Two paper planes. One white and one yellow.

SparkPost Migration Guide

Everything you need to know about moving from SparkPost

Table of Contents

Chapter 1

Introduction#

Key differences between SparkPost and Postmark

Migrating email service providers can be a large undertaking. We want to help relieve some of that stress of moving to Postmark from SparkPost. This guide will detail some of the differences and similarities between SparkPost and Postmark, as well as give some useful tips for migrating to Postmark from SparkPost.

It includes details on differences between Postmark and SparkPost APIs, sending outbound emails, processing inbound emails, UI differences, and webhooks.

Key differences between SparkPost and Postmark #

These are some important differences to be aware of when moving over to Postmark from SparkPost:

  • Postmark does not allow anyone to send marketing or bulk email, whereas SparkPost does. If you were sending your marketing and/or bulk email through SparkPost and want to switch those over to another provider, we highly recommend using Campaign Monitor for any bulk email you need to send. This means that features like list management or suppression lists are not supported.
  • Since Postmark does not allow bulk email (including subscription newsletters), there are no list management features available in Postmark, such as handling unsubscribes or adding unsubscribe links to your emails.
  • Postmark doesn’t offer premium or enterprise options because we provide full support for all of our customers regardless of how much you pay.
  • Postmark does not provide 15,000 free emails each month like SparkPost. We start you with 25,000 free credits when you create your account but you will need to purchase more credits once those are used.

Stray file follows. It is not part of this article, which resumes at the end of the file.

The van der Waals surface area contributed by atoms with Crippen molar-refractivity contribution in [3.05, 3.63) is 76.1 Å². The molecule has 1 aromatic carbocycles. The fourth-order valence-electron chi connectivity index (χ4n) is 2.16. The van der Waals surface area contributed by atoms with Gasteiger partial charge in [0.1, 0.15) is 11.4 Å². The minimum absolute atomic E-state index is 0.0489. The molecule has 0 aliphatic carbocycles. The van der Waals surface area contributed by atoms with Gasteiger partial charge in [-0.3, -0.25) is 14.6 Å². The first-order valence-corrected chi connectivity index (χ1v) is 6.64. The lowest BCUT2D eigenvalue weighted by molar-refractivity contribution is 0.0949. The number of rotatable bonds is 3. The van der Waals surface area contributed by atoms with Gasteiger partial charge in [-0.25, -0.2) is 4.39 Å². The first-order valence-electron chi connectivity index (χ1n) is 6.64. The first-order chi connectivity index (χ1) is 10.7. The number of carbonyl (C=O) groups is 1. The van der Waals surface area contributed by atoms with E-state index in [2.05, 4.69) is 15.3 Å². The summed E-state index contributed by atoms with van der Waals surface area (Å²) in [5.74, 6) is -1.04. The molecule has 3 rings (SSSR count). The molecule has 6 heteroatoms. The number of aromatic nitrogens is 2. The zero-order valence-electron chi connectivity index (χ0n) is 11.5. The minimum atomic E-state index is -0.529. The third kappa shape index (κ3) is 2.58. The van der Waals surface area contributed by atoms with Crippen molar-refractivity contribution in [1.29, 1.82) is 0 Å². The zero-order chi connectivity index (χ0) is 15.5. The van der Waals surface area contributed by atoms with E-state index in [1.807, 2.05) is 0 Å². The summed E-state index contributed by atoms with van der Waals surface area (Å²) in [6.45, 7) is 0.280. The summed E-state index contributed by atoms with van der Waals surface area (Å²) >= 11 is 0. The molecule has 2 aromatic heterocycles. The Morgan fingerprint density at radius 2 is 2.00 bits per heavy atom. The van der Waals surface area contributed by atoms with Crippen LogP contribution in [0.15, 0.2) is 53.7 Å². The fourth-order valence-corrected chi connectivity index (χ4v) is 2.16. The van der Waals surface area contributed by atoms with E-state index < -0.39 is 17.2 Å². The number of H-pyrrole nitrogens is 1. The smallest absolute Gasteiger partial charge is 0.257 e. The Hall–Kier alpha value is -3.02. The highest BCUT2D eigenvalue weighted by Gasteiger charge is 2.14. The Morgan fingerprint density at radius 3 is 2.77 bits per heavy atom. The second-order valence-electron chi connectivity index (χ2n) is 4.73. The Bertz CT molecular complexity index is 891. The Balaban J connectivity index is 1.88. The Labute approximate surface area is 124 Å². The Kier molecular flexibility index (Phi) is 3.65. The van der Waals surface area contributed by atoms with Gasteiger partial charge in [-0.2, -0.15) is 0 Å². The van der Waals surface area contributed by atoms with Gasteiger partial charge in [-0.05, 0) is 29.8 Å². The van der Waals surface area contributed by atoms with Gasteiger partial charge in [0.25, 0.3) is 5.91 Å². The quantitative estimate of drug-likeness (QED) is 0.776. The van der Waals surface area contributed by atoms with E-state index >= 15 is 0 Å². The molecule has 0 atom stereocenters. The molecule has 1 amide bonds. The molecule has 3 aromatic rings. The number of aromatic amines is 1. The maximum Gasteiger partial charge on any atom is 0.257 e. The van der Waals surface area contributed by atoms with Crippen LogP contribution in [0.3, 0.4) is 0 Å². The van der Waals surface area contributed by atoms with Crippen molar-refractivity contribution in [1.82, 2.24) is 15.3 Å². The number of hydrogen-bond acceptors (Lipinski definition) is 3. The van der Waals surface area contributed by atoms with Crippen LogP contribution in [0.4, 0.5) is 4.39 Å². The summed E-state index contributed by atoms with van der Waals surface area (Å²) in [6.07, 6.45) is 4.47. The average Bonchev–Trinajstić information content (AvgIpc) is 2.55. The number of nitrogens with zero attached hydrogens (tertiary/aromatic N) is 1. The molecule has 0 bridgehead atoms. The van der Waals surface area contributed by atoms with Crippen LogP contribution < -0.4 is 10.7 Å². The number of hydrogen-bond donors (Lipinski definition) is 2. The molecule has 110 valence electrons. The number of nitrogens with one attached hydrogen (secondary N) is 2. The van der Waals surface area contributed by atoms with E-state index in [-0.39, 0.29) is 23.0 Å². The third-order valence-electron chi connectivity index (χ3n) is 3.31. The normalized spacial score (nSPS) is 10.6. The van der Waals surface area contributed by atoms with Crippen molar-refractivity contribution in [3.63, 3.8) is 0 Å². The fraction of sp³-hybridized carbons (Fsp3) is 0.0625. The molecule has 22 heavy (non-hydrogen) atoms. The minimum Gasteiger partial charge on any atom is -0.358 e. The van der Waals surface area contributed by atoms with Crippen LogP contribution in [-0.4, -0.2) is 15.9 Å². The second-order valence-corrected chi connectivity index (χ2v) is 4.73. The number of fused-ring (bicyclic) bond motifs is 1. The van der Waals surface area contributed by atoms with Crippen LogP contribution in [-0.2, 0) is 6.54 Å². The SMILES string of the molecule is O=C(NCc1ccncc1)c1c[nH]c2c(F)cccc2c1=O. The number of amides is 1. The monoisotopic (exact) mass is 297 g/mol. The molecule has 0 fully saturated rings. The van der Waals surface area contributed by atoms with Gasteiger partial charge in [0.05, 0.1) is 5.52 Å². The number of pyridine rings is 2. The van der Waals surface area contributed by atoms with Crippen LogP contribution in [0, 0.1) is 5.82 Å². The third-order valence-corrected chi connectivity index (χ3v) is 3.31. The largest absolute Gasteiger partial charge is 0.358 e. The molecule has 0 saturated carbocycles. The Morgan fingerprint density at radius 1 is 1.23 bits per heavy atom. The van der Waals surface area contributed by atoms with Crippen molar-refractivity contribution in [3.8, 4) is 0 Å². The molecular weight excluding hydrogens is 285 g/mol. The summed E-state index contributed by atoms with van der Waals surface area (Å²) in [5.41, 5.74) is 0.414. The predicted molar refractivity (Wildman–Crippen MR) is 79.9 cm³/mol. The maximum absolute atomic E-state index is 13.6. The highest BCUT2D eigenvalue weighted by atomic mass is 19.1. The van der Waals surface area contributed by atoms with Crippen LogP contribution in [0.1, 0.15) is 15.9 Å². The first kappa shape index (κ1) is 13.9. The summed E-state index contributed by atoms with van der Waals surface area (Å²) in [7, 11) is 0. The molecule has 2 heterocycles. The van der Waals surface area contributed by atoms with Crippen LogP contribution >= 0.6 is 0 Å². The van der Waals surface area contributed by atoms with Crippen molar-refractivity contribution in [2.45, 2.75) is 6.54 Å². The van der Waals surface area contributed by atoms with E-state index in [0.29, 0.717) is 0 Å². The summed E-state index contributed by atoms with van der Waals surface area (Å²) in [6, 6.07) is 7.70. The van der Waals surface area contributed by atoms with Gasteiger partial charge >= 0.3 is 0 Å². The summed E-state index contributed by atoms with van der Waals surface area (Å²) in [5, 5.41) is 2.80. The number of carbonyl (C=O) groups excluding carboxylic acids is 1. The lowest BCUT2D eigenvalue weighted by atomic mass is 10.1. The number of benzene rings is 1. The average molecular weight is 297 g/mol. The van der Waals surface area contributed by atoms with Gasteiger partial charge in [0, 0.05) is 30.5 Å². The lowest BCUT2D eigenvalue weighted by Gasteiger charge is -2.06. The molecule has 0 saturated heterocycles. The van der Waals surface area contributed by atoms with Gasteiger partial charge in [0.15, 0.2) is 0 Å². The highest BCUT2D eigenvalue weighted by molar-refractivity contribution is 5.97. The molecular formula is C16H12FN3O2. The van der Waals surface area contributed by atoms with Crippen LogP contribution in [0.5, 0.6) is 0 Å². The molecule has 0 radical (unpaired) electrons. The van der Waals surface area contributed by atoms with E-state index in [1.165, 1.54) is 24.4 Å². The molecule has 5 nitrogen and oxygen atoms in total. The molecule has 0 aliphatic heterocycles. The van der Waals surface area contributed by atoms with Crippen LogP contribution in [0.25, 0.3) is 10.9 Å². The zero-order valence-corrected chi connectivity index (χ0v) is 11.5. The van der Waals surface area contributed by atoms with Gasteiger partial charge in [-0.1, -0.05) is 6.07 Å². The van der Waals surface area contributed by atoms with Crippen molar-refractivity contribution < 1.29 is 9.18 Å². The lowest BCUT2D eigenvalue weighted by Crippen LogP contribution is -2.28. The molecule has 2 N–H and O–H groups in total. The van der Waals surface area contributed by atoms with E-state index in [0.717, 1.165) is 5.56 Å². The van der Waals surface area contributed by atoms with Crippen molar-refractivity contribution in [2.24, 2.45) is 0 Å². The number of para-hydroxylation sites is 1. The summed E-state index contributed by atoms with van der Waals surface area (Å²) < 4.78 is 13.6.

• Postmark uses a pay as you go credits model instead of subscriptions. You only pay for the credits you use. See our pricing page for more details. One credit is used per email sent/received and credits never expire.
  • We do not recommend using dedicated IPs for most senders but do move senders to dedicated IPs at no additional charge once they reach a significantly large volume. As a result, you are never responsible for warming up an IP. We take full responsibility for managing IP addresses and warming them up.
  • Postmark does not currently support custom domains for click tracking. For security purposes, we use a secure domain: https://click.pstmrk.it.



Chapter 2

Postmark Concepts#

Important concepts to learn when moving over to Postmark

There are a couple important concepts to learn when moving over to Postmark: Servers and Sender Signatures, and Verified Domains. A server and a confirmed sender signature/verified domain are required for sending, so it is important to understand what they are used for.

Servers #

Each Postmark account contains servers. Servers are similar to sub-accounts on SparkPost and can be thought of as folders you create that group together similar email activity. Each server has its own activity (inbound and outbound), stats, server API token(s), a unique inbound email address, and templates. You can create as many servers as you need, there is no limit. 

Some uses of servers are separating your clients’ activity, sending emails for different environments (prod, staging, development), or separating sending for your different domains. When you begin adding more users to your Postmark account, you can also assign them access to specific servers so that they can’t view email activity or change settings across your entire Postmark account.

Sender Signatures and Verified Domains #

In Postmark you need to have either a confirmed sender signature or verified domain for each email address you want to send from. Sender signatures are individual email addresses that are authorized for sending via a confirmation email sent to that address. Adding and verifying a domain using DNS records lets you send from any email address on that domain.